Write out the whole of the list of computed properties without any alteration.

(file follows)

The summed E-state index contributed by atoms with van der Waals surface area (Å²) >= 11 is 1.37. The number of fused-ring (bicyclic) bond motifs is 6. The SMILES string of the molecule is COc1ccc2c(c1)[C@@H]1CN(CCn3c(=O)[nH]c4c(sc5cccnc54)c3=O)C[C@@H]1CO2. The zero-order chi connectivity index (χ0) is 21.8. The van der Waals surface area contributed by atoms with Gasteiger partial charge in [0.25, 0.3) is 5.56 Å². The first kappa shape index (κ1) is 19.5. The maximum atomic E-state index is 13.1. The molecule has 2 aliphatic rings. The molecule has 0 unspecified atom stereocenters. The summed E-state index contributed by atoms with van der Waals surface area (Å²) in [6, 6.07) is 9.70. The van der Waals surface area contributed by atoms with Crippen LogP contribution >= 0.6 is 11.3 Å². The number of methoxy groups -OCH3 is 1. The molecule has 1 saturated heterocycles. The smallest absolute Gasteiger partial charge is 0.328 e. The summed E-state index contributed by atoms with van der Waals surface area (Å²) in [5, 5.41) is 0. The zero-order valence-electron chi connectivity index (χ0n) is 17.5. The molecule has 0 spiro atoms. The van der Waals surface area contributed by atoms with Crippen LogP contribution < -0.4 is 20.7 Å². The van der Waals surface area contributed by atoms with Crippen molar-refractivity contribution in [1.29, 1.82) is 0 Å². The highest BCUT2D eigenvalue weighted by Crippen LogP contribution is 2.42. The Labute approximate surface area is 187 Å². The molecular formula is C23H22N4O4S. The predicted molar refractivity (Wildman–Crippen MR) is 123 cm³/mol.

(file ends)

The summed E-state index contributed by atoms with van der Waals surface area (Å²) >= 11 is 1.37. The number of fused-ring (bicyclic) bond motifs is 6. The SMILES string of the molecule is COc1ccc2c(c1)[C@@H]1CN(CCn3c(=O)[nH]c4c(sc5cccnc54)c3=O)C[C@@H]1CO2. The zero-order chi connectivity index (χ0) is 21.8. The van der Waals surface area contributed by atoms with Gasteiger partial charge in [0.25, 0.3) is 5.56 Å². The first kappa shape index (κ1) is 19.5. The maximum atomic E-state index is 13.1. The molecule has 2 aliphatic rings. The molecule has 0 unspecified atom stereocenters. The summed E-state index contributed by atoms with van der Waals surface area (Å²) in [6, 6.07) is 9.70. The van der Waals surface area contributed by atoms with Crippen LogP contribution >= 0.6 is 11.3 Å². The number of methoxy groups -OCH3 is 1. The molecule has 1 saturated heterocycles. The smallest absolute Gasteiger partial charge is 0.328 e. The summed E-state index contributed by atoms with van der Waals surface area (Å²) in [5, 5.41) is 0. The zero-order valence-electron chi connectivity index (χ0n) is 17.5. The molecule has 0 spiro atoms. The van der Waals surface area contributed by atoms with Crippen LogP contribution < -0.4 is 20.7 Å². The van der Waals surface area contributed by atoms with Crippen molar-refractivity contribution in [1.29, 1.82) is 0 Å². The highest BCUT2D eigenvalue weighted by Crippen LogP contribution is 2.42. The Labute approximate surface area is 187 Å². The molecular formula is C23H22N4O4S. The predicted molar refractivity (Wildman–Crippen MR) is 123 cm³/mol.